• There were only two black students: Hubert and Herbert. This was very odd as I lived directly across the street from a fully integrated city housing project. Years later, my mom said the school was purposely segregated. I didn’t know that at the time. It makes me uneasy even now.
  • The library was the size of a closet. In fact, at one time it probably was a closet.
  • We had huge classes with over 40 kids. Teachers were still able to maintain discipline and teach. I am always wary when I hear claims about class size being a paramount contributor to the quality of education.
  • When one girl in the fifth grade developed noticeable breasts, it became a big deal among the male students. It might have become a big deal with the girls too, but I had nearly zero contact with them. I definitely had zero contact with the girl with the breasts.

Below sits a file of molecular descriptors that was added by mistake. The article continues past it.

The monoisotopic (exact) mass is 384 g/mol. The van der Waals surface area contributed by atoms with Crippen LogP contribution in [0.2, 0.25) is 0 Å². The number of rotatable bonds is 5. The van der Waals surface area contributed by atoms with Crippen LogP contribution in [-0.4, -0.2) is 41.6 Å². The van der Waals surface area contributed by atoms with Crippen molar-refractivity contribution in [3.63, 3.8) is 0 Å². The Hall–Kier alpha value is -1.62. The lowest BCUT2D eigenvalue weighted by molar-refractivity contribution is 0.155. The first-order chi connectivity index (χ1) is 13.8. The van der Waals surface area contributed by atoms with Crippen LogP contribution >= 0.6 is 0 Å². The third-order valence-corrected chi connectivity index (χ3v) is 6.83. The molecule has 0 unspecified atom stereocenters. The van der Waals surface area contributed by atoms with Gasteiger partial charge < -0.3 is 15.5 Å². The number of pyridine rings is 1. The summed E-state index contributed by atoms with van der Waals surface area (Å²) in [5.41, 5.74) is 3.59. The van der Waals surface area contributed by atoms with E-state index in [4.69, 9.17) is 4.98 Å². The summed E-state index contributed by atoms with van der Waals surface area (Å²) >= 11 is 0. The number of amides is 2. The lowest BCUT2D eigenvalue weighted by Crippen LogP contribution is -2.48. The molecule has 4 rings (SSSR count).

• A local public library began having chaperoned afternoon dances. Our principal tried to have them stopped. I’m not sure if she was successful.
  • A dentist came and spoke at an assembly. He said the secret to good teeth was to brush and use some elbow grease. Again, I remember the name of the girl who raised her hand to ask where you could buy elbow grease. I’ll keep it my secret.
  • As far as I could tell, there had been no one in the United States prior to 1900, because everyone’s parents or grandparents or even my fellow students came from the old country… not the U.S.
  • The school had a master clock system. The minute hands moved once every minute, not gradually each fraction of a second. As we approached 3:00 PM, I would watch those clocks and they seemed to slow down.
  • During the spring and fall, ferocious thunderstorms would rattle the school. I have never heard thunder as loud, nor have I been as scared of the weather, as I was then.
  • The art teacher drove a white Cadillac
  • It was rumored the male fifth grade teacher had thrown a ring of keys at a recalcitrant student.
  • The school had tracking – grouping the kids by their academic abilities. I was with virtually the same kids from second through sixth grades. This method has lost favor over the years, but I think it worked in our school.
  • Of all the kids I went to grade school with, in the past year I have been in contact with just two of them.
  • I’m pretty sure I never did homework, nor did I ever study. I am not proud of this.